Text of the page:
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Obamania: A Jamaican Fan Testifies

 

By Francis Wade

 

I have become a fan of the junior senator from Illinois, Barack Obama.

I just finished reading his first book, Dreams of My Father, and was amazed at the life he has lived, and how much he has thought about it.

It also struck a chord with me because his first visit to Kenya, detailed in the book, resonated powerfully with me as a returnee to my own home country of Jamaica.


He first came to my awareness with a line that I think would apply to every Jamaican who has ever had the thought about returning:

“There is more to life than being rich, thin, young, famous, safe, and entertained.”

That one hit me between the eyeballs. The 20 years I spent living in the US was all about slipping in and out of values that promoted these peculiar ideals as an end in themselves. Now, when I travel back to the U.S it seems rather strange and the advertising seems bizarre. Here on the other side of the world (I am in South Africa at the moment) the American lifestyle looks even stranger.

I remember vividly that when I lived in New Jersey I began to think that I could live in America forever.

And this was in New Jersey - sometimes called “the armpit of America” - partly because of the smell that assaults the senses upon driving out from Newark Airport, or into New Jersey from Staten Island.

I slipped into this kind of thinking after I had achieved the “American dream” of owning a four-bedroom house on a third of an acre, two cars, comfortable job, house full of furniture, etc. Only a trip to Jamaica saved me from staying in the grasp of that thought for too long.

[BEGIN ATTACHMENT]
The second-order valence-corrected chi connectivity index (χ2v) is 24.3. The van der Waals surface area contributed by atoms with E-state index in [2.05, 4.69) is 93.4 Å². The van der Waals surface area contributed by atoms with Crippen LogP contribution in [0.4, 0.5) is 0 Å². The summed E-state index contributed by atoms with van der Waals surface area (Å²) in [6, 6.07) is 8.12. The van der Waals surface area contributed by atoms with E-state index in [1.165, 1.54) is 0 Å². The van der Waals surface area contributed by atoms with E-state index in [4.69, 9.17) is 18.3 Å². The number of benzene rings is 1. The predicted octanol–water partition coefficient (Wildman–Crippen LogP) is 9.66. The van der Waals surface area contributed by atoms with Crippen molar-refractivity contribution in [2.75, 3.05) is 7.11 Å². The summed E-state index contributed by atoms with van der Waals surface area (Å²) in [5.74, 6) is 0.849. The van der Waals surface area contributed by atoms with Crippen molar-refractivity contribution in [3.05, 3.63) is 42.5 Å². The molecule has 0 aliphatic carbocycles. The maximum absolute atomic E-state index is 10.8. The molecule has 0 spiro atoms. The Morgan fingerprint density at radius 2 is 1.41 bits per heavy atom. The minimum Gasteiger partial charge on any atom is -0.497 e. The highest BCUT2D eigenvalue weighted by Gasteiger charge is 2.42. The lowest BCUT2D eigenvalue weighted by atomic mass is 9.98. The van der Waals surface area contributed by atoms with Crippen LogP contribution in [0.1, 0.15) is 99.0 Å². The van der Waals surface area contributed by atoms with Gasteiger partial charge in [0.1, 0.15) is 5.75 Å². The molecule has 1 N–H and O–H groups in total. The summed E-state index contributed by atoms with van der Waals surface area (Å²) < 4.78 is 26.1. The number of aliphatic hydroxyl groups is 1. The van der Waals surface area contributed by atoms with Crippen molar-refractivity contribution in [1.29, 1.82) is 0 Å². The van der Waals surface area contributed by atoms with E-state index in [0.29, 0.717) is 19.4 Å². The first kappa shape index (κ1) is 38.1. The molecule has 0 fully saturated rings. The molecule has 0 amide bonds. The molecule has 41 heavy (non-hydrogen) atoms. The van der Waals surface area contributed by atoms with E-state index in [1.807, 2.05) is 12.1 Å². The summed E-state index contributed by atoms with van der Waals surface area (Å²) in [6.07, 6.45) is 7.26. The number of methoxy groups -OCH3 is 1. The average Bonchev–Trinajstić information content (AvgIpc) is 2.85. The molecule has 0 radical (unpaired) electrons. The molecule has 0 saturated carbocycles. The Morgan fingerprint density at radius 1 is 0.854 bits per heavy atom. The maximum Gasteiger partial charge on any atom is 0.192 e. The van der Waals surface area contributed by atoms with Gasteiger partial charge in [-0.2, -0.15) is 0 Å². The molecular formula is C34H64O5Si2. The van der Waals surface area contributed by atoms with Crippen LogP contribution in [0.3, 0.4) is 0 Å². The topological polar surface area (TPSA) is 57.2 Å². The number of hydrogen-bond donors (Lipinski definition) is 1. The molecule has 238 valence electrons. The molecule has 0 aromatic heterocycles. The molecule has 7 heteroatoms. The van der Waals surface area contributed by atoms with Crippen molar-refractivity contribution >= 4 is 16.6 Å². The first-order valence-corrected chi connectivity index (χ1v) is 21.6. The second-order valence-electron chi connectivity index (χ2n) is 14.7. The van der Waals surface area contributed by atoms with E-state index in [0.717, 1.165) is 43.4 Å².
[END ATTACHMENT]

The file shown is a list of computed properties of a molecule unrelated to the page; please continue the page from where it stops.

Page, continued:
However, I think that Jamaicans who migrate to the U.S. are tempted, like I was, to slowly accept American values and become... well…. American… even while denying that they are.

This all came from his quote, and before reading the book. It is a quote that has the sound of someone who knows America, but knows more than just American ways.

Obama, I learned, has a black Kenyan father and has a white American mother. His father returned to Kenya when he was three years old, and he grew up in Hawaii, mostly, but also lived for a short time in Indonesia.

The highlight of Obama’s book, for me, was his first encounter in Kenya, at the airport on his first trip. When he arrived, his luggage was lost and he checked with the agent who recognized his name: and explained:

"Oh, you are so and so so's son"


He continued:
"My name belonged and so I belonged, drawn into a web of relationships, alliances and grudges that I did not yet understand"

This is a man who has gauged some of what it means to move back to Jamaica.

Of Kenya, he says: "Here the world was black, and so you were just you; you could discover all those things that were unique to your life without living a lie or committing betrayal."

Here is a Black man discovering what it means to be in his own country, a country in which there is a freedom to live that is just harder to grasp while living to in America.

He also adds in the following quote, from his uncle (or grand-uncle):

“"How can the African defeat the white man when he cannot even make his own bicycle?" And he would say the African could never win against the white man because the Black man only wanted to work with his own family or clan, while all white men worked to increase their own power. "The white man alone is like an ant" Onyango would say. "He can easily be crushed. But like an ant, the white man works together. His nation, his business -- these things are more important to him than himself. He will follow his leaders and not question orders. Black men are not like this. Even the most foolish black man thinks he knows better than the wise man. That is why the black man will always lose."”

Phew!

The book is brilliant, and speaks powerfully to everyone with a commitment to finding their roots – I recommend it.

 

Francis Wade is a management consultant based in Kingston, Jamaica. His passion is the transformation of Caribbean workplaces, economies and society. He blogs at Chronicles From a Caribbean Cubicle.

  

Please e-mail comments about this piece to comments@thenewblackmagazine.com

 

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